Sunday, November 18The Voice of London

High street? More like ghost-street

Around 14 high street shops are being closed down daily.

UK’s high street shops are facing their toughest times in five years.

A study conducted by PwC, a professional services network, has revealed that in the first six months of this year, the number of shoppers at the high streets has been consistently dropping. According to the report, almost 1,123 stores have disappeared from UK’s high street scene.

Electronic goods stores, restaurants and fashion shops were most affected by the change in the consumers’ behaviour.

High profile restaurants such as Prezzo and Jamie’s Italian have been forced to close a large number of outlets.

Retailers such as Maplin, Debenhams and House of Fraser are constantly shutting down stores and are facing an insecure future too.

Photo: Courtesy of Tony Webster via Flickr.

Greater London was the worst hit area, with a fall of 716 stores, while only 448 new ones were opened. Wales is at the other extreme, registering the lowest number of store closures.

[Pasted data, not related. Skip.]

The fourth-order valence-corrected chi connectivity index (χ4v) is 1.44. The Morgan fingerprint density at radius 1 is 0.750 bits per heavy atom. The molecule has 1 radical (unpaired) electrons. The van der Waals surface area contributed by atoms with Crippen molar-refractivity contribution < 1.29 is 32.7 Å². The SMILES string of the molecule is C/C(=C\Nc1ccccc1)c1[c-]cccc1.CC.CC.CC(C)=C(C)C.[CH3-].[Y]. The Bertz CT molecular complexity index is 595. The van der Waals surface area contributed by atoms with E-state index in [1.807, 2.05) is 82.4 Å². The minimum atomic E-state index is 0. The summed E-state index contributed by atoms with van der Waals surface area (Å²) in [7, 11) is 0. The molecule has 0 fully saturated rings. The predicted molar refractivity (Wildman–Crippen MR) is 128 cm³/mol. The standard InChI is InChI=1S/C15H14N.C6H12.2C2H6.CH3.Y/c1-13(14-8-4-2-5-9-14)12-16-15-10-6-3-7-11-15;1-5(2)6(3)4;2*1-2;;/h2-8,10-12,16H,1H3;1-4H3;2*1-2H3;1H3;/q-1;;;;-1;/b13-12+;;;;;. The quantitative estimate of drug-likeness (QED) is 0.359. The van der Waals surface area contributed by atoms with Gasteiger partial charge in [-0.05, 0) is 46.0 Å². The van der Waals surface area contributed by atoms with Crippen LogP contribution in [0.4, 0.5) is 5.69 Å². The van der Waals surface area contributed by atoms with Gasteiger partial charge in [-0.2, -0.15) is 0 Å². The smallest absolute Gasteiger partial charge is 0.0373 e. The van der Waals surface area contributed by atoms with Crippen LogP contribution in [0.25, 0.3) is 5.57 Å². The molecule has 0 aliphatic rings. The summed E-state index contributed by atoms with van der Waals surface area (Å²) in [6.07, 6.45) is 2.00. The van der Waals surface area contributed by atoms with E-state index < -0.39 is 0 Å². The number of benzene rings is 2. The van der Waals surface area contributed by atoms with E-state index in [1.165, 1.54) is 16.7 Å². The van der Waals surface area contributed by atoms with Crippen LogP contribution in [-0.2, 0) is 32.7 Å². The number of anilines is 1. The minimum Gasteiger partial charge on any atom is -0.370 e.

This year has proved rough for the high street businesses, as retailers are tackling impediments such as rising rents, minimum pay requirements and business rates.

See also: British high streets see worst shop closures in last five years

A research conducted by Criteo has found out that two out of three British shoppers browse online at least once a month, while one out of three purchases are bought impulsively.

Picture: courtesy of Krists Luhaers via Unsplash.

Bob Phibbs, CEO of the Retail Doctor consultancy told Voice of London: “To blame high-street stores closings on online retailers simplifies the problem. Most independent and major chain retailers have done a dismal service of customer service for decades and customers are tired of going to the store and hoping they have a great experience, just to have a bad one. Until and unless companies actually brand their customer service, they will continue to simply be a warehouse for shoppers”.

Retailers are struggling to remain relevant in a forever changing market. Crisis measurements are being considered, so as to tackle the online danger.

Alistair McGeorge, executive chairman of New Look, told the Express: “We are making good progress in recovering the broad appeal of our product, evidenced by the improvement in our market performance and customer conversion rates”.

 

Featured Image: Benedikt Geyer via Unsplash

Words: Ioana Oblu | Subbing: Claire Chung

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